cancel
Showing results for 
Search instead for 
Did you mean: 

A Fond Farewell to the 737-300

Weekender Bill
Weekender

As Southwest prepares to wave goodbye to our very last 737-300s next week, I've been thinking about everything the -300s allowed us to do as a Company—we've grown, prospered, and spread LUV from sea to shining sea. Our last planned 737-300 revenue flight will be from HOU to DAL on Friday, September 29. After that, we can usher in a new era with the 737 MAX.

 

Farewell -300 1.jpg

As our Company looks forward, it's also important to remember our history. Southwest's first 737-300 took to the Texas skies on December 17, 1984, which was the 81st anniversary of the Wright Brother's first flight in Kitty Hawk, NC, and flew our original Texas Triangle: Dallas-Houston-San Antonio-Dallas. I would have loved to attend Southwest's party the night before—special guests Bob Hope and Chuck Yeager were both present! The 737-300 had better economics, more seats, less noise, and greater range than our older, venerable 737-200. Southwest had big plans for our shiny, new flagships.

 

Consider this: when our first 737-300, dubbed "The Spirit of Kitty Hawk" (N300WN), flew the triangle, we served 23 cities, flew around 60 nonstop routes, and extended from California to Chicago.

 

Farewell -300 2.jpg

Looking at it now, our 1985 route map seems so small—nobody was satisfied with it. Southwest had much more LUV to share, places to go, and routes to fly. With the -300's fully-loaded range of 2,100 nautical miles trumping the -200's max range of 1,100 nautical miles, we clearly had the ammunition to support that growth. While our -200s put Southwest on the map, the -300s enabled us to make that map wow-worthy.

 

And wow, did we grow! New markets like BNA-PHX, DTW-PHX, and STL-PHX became possible with the -300's capabilities. We added new Stations to the east and west of our Texas home almost every year and added noise-sensitive airports like BUR and OAK because of the quieter engines. We even flew east to establish the "Beast of the East," which is BWI, in 1993. All of that expansion was due to the influx of shiny new -300s with lower noise footprints, impressive economics, and greater range.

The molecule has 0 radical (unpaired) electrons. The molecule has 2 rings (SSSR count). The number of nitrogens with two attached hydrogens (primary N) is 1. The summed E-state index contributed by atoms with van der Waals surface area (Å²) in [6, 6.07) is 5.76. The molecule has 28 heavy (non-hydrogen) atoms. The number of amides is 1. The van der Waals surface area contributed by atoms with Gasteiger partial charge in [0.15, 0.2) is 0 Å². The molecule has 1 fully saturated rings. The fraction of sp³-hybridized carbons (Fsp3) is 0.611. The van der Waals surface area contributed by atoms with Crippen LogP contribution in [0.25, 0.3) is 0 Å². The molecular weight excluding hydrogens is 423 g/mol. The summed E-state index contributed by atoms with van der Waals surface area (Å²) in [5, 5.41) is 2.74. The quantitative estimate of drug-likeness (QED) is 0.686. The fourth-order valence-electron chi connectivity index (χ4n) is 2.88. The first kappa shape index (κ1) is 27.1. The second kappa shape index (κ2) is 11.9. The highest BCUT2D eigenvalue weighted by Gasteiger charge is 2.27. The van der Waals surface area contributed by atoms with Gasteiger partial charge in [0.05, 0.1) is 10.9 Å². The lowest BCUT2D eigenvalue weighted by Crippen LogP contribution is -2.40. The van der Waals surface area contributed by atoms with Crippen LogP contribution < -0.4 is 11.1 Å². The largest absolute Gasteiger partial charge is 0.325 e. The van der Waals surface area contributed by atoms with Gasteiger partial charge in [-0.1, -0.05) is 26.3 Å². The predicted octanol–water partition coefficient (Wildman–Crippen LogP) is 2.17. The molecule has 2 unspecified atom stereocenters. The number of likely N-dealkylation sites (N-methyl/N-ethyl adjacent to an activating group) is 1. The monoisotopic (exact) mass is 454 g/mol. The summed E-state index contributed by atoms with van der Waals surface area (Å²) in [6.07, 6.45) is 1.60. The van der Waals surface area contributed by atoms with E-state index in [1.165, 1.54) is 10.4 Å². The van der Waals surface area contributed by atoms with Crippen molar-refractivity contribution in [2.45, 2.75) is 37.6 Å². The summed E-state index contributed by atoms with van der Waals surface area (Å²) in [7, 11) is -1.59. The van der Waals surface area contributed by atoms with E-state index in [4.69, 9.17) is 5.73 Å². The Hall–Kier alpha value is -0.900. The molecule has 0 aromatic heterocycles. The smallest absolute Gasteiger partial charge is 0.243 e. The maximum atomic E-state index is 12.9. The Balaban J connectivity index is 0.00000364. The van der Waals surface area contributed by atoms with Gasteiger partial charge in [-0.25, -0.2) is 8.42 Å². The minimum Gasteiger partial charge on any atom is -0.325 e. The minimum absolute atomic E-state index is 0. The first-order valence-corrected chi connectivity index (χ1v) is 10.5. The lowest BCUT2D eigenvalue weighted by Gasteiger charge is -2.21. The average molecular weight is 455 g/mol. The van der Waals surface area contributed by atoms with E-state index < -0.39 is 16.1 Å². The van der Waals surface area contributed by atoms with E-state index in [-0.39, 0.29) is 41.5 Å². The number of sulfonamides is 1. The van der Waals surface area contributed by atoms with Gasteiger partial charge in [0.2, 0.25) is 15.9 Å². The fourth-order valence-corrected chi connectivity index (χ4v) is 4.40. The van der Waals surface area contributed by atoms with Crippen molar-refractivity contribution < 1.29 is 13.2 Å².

In 1994, we acquired Morris Air. This brought us a number of former Morris -300s and new cities in the west like TUS, SNA, PDX, SEA, GEG, BOI, and SLC. Over half of these destinations were not -200 friendly. After the acquisition, we began to connect Morris' former network with the Southwest Network.

 

Farewell -300 3.jpgAs time went on, Southwest's route map quickly became quite impressive. If you look at our network for year-end 1995 and compare it to early 1985, it's clear that the -300s allowed our Company to grow. We even became a "major" airline as defined by the Department of Transportation!

 

Our (then) Golden Girls kept coming, and we kept growing. Herb Kelleher once said the -300s came new from the factory at Boeing already full, and, as always, he was right! Every day, we flew more Customers. At one point, we accepted deliveries of 30 or more -300s per year—this allowed some impressive growth spurts, many of which could not have been flown with a -200. For example, Florida began in 1996, and the big Nashville expansion to the West Coast occurred in 1997. We connected many other dots across our network during this time too.

 

By the end of 1997, Southwest had one of the largest fleets of 737-300s on the planet. Yet, something new was on the horizon. The "Next Generation" 737 series, beginning with the 737-700, was delivered to Southwest at the end of 1997. As the -700s, and later the -800s, received many of the new routes and glamour, the -300s continued to perform their duties perfectly. Even though they were no longer the newest, they were perfect for short and medium-haul markets and connected our east and west coast transcons.

 

Farewell -300 4.jpg

Recently, I flew DAL-HOU on a -300 to connect to CUN, and 85 people from our flight were connecting to international destinations on a -700 or -800 aircraft. The beautiful -300 airplanes work in perfect harmony with the rest of the Southwest fleet and have enabled us to have a route map that, on the -300 fleet's retirement day, will look like the map pictured here. And, yes, I work in Network Planning, but it still takes my breath away!

 

After the Classics officially retire on September 29, we will introduce the Southwest 737-MAX 8 to the world on October 1 by flying our original Texas Triange, DAL-HOU-SAT-DAL, exactly as N300WN, The Spirit of Kitty Hawk did almost 33 years earlier.

 

It will be a sunrise, sunset moment for the 737-300s and the MAX. At Southwest, we will remember the -300 fleet for providing us reliability and revenue, but I will add one more descriptor: respect. I respect that the Classics enabled us to evolve from the 1985 route map to our map today.

 

We LUV our retiring Golden Girls, and we are so excited welcome the MAX into our Southwest Family.